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Anti-Poets in the Classroom: Six Tech-Based Ideas for Teaching Poetry to Reluctant Writers

By Harriet Staff

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Are your students having a difficult time with poetry? Teach Thought presents six technology-based poetry ideas for students who think that they hate poetry:

Sometimes poetry gets a bad rap for being too dense, too pretentious, too much of an acquired taste for mainstream consumption. While it’s true that I could name many a poem that fits those descriptors, it’s also true that working with poetry can be a most whimsical, intriguing, dare I say light-hearted experience for you and your students.

Try one of these six strategies during National Poetry Month to invite your students to explore the jungle of this most-feared genre.

1. Scrambled Poems

Give your students a poem in pieces.

It might be a short poem split up into words. It might be a long poem, split into lines. Put the scrambled poem into an envelope and have your students work together to use every word, discovering or creating organization patterns with the same “ingredients” the poet used.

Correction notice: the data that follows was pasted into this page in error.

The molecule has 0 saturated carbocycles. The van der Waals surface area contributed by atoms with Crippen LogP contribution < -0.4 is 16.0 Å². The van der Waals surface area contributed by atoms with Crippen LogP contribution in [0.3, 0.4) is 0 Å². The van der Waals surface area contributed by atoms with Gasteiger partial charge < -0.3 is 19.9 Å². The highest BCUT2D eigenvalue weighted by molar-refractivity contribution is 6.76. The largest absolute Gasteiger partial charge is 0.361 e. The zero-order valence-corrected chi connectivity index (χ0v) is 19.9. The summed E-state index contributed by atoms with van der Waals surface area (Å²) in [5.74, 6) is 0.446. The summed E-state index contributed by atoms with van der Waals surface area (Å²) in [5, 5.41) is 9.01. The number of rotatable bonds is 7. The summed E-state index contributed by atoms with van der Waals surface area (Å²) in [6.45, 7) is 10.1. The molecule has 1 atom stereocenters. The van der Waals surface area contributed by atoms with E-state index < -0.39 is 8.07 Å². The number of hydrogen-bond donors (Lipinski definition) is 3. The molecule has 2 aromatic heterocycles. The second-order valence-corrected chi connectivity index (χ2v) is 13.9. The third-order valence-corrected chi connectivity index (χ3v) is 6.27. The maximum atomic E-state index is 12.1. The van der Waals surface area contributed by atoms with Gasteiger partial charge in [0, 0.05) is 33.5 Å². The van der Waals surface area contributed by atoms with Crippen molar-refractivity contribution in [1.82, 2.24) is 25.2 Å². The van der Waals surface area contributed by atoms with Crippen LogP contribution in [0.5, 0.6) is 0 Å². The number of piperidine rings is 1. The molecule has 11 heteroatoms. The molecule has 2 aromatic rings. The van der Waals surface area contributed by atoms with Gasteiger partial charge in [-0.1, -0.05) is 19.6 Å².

Compare what they create to the original poem. What works better in the original? What works better in the student created poems? What clues did the students use to organize the piece?

I particularly enjoy using Robert Pinsky’s poem “Samurai Song,” split into lines, for this activity. Using laptops or tablets in a 1:1 classroom, the joy of unscrambling can continue on magneticpoetry.com where you can play with virtual kits of magnet poetry for free and unleash your students’ inner poet in a more free reign area. […]

Keep on keeping on! More ideas at Teach Thought!

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Posted in Poetry News on Wednesday, March 26th, 2014 by Harriet Staff.